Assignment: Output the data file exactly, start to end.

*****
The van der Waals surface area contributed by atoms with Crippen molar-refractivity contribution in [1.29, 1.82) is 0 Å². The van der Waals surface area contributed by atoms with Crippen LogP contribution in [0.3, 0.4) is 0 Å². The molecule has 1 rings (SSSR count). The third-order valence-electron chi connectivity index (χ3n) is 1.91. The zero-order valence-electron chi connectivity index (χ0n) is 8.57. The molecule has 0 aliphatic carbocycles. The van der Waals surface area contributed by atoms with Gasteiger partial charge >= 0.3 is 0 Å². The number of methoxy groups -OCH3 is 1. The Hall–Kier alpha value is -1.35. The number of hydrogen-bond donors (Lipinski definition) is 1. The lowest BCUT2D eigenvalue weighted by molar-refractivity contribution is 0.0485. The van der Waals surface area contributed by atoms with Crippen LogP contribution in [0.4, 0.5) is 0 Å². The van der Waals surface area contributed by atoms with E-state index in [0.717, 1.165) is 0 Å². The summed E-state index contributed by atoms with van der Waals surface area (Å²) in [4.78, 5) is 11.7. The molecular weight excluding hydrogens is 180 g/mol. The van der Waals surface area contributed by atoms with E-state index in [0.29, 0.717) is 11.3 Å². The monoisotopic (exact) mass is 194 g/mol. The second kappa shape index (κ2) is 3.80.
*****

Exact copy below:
The van der Waals surface area contributed by atoms with Crippen molar-refractivity contribution in [1.29, 1.82) is 0 Å². The van der Waals surface area contributed by atoms with Crippen LogP contribution in [0.3, 0.4) is 0 Å². The molecule has 1 rings (SSSR count). The third-order valence-electron chi connectivity index (χ3n) is 1.91. The zero-order valence-electron chi connectivity index (χ0n) is 8.57. The molecule has 0 aliphatic carbocycles. The van der Waals surface area contributed by atoms with Gasteiger partial charge >= 0.3 is 0 Å². The number of methoxy groups -OCH3 is 1. The Hall–Kier alpha value is -1.35. The number of hydrogen-bond donors (Lipinski definition) is 1. The lowest BCUT2D eigenvalue weighted by molar-refractivity contribution is 0.0485. The van der Waals surface area contributed by atoms with Crippen LogP contribution in [0.4, 0.5) is 0 Å². The van der Waals surface area contributed by atoms with E-state index in [0.717, 1.165) is 0 Å². The summed E-state index contributed by atoms with van der Waals surface area (Å²) in [4.78, 5) is 11.7. The molecular weight excluding hydrogens is 180 g/mol. The van der Waals surface area contributed by atoms with E-state index in [0.29, 0.717) is 11.3 Å². The monoisotopic (exact) mass is 194 g/mol. The second kappa shape index (κ2) is 3.80.